Future of Home Heating
Advanced Energy Centre / Enbridge Gas│ April 2018
Advanced Energy Center analyzed the impacts of partial and full electrification of heating technologies in Ontario’s new and existing building stock. The study found that, when balancing costs to ratepayers, demands on the grid, and the need for deep GHG reductions, beneficial electrification of Ontario’s space heating demands will more likely occur through adoption of hybrid heating, ventilation, and air conditioning (HVAC) systems rather than through full electrification of HVAC equipment.
Greenhouse Gas and Electrification Studies
Under Pressure: Gas Regulation for a Time of Transition
Regulatory Assistance Project (RAP) │ May 2021
RAP assesses existing regulatory processes for the gas utility industry through the lens of customers, utilities, and the climate policy goals of states. RAP provides recommendations to regulators and public utility commissions to avoid unneeded gas investment, provide customers alternatives, evaluate alternatives based on evidence, and protect gas customers in the short and long term.
Analysis of Greenhouse Gas Emissions from Residential Heating Technologies in the USA
UC Davis Western Cooling Efficiency Center (WCEC) │ September 2020
Researchers at UC Davis WCEC simulated the CO2 impacts of replacing residential natural gas furnaces with electric and dual fuel heat pumps across the US under current grid conditions. The researchers found that CO2 emissions declined in states with “cleaner” existing grids, and increased in states with “dirtier” grids.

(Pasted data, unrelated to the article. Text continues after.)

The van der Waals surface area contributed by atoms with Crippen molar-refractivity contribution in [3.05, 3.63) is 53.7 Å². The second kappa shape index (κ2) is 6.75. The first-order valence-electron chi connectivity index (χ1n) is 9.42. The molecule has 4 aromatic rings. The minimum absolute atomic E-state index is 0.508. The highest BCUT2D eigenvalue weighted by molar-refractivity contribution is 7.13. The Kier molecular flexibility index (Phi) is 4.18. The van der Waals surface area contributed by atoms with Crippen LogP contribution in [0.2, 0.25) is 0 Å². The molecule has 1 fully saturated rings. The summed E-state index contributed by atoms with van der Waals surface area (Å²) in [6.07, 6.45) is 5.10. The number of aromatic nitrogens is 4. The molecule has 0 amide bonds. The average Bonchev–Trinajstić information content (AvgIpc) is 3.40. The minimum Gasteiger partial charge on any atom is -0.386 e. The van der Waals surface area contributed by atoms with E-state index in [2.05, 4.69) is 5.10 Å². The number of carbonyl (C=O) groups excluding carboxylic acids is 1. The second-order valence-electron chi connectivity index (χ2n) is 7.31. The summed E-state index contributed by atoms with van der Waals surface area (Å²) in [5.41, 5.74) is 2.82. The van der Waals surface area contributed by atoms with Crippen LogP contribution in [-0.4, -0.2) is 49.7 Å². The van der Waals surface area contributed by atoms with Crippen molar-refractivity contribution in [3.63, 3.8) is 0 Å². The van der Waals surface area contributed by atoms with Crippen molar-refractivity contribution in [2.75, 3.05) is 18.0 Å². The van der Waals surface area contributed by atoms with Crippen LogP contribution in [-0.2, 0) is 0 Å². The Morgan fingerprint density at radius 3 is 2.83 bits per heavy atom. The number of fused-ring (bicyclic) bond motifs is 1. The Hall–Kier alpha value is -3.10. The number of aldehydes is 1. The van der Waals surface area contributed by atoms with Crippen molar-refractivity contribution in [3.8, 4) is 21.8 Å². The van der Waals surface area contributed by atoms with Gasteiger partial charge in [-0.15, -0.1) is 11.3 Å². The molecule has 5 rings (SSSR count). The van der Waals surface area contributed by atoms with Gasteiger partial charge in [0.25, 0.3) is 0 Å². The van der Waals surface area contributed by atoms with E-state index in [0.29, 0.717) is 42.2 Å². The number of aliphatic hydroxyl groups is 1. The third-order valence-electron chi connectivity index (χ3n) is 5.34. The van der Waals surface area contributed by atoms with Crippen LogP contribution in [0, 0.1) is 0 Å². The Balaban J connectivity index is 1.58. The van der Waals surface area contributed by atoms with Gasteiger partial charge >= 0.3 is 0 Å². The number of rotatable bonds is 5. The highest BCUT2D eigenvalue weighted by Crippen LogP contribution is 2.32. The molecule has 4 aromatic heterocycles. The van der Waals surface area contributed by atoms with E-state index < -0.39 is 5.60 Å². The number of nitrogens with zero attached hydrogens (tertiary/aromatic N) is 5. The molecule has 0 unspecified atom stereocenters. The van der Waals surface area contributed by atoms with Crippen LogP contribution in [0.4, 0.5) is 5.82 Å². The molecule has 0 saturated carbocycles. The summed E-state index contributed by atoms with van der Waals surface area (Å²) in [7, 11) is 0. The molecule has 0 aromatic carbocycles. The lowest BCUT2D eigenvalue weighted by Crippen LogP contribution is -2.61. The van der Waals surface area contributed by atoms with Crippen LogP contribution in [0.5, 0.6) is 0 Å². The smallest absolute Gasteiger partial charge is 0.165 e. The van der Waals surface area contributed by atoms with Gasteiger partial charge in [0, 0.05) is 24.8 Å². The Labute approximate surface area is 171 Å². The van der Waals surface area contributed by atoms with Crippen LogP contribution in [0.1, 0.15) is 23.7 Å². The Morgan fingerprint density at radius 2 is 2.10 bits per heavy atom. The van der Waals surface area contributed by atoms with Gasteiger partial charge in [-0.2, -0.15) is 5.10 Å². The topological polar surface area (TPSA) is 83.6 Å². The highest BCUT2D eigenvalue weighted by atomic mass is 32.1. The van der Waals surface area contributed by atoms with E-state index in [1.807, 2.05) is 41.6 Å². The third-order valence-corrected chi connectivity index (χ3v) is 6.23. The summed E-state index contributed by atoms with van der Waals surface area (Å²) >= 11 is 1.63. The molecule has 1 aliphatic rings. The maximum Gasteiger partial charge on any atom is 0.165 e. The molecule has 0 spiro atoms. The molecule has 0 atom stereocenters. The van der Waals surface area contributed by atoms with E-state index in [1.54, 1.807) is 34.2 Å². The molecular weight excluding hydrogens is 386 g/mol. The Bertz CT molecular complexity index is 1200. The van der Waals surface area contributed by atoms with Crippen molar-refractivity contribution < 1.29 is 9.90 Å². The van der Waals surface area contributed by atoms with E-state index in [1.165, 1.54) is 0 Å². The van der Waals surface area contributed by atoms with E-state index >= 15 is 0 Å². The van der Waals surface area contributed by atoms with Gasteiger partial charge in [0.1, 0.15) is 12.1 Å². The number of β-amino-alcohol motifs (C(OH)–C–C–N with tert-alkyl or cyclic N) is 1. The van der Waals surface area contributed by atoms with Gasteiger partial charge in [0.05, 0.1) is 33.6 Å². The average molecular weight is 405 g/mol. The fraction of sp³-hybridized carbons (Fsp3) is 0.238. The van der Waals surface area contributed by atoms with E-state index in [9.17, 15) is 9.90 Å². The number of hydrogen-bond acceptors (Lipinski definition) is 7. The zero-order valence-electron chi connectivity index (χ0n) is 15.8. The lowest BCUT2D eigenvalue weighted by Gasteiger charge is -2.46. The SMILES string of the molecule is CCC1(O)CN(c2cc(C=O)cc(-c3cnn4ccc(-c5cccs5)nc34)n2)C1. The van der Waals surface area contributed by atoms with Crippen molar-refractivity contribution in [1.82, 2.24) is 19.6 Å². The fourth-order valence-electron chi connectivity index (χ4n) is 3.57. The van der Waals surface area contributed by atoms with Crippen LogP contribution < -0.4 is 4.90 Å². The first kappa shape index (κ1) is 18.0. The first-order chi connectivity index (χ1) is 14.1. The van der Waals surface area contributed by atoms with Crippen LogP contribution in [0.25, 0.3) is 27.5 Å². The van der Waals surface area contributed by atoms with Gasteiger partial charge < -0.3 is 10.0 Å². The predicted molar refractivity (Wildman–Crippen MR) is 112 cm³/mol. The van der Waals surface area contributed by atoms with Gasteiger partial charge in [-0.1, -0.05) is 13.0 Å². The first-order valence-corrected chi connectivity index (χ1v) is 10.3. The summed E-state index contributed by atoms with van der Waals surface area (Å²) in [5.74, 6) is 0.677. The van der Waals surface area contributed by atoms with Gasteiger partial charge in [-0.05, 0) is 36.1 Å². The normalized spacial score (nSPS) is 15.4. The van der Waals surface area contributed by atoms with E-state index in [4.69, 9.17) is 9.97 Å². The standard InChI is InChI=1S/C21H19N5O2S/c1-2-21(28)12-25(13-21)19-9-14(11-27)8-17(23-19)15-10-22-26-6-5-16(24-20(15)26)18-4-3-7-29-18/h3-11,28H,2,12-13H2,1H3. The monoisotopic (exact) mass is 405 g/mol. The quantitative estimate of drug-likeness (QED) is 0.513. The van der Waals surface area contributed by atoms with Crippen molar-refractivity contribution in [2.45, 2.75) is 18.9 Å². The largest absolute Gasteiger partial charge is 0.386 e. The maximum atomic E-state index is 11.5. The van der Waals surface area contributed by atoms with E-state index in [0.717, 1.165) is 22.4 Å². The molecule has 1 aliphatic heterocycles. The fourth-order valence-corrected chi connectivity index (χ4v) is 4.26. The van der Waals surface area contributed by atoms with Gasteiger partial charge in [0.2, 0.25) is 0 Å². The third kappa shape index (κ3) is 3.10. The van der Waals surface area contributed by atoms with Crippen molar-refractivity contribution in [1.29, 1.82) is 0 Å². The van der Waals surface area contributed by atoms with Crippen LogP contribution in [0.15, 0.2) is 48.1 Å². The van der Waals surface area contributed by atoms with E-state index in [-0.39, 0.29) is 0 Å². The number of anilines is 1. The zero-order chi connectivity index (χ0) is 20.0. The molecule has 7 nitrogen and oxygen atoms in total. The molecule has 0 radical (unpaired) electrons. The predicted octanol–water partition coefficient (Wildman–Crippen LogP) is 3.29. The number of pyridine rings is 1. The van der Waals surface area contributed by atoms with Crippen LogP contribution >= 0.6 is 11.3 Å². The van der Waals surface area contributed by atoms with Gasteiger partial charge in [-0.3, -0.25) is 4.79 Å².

Click here for a recording that expands on this research (sponsored by NRDC): Greenhouse Gas Emission Forecasts for Electrification of Space Heating in Residential Homes – YouTube.
Pathways For British Columbia to Achieve its GHG Reduction Goals
Guidehouse │ August 2020
Guidehouse (Navigant) evaluated two pathways—one electrification-only, and the other diversified– for British Columbia (B.C.) to meet its 2050 decarbonization goals. Although the evaluation showed both pathways could meet the region’s goals, the diversified pathway was projected to save over $100 billion from a societal perspective compared to the electrification-only pathway, and the aggressive electrification strategy would result in a 68% increase in peak demand, requiring considerable infrastructure upgrades.
Guidehouse also recently completed a decarbonization study for the European group Gas for Climate: Gas Decarbonisation Pathways 2020-2050.
Thermally Driven Heat Pumps: The Fastest Possible Way to Decarbonize Our Building Heat Loads
Stone Mountain Technologies, Inc │ July 2019
Stone Mountain Technologies (SMTI) evaluated the potential for five HVAC technologies–SMTI’s thermally driven heat pump (TDHP), standard and cold climate electric heat pumps, and traditional standard- and high-efficiency gas furnaces–to decarbonize the residential heating sector across a variety of US cities and climates. The study found that TDHPs had the lowest operating cost, produced the lowest level of NOx emissions, and produced the lowest net carbon footprint of the five technologies examined.
U.S. National Electrification Assessment
Electric Power Research Institute (EPRI) │ April 2018
EPRI modeled the impacts of four electrification scenarios, ranging from a conservative scenario with slow technology change to a transformative scenario with stringent carbon pricing, on electric and natural gas direct fuel usage over the next 30 years (2017-2050). The study found that natural gas demand would increase and emissions would decrease under all four scenarios.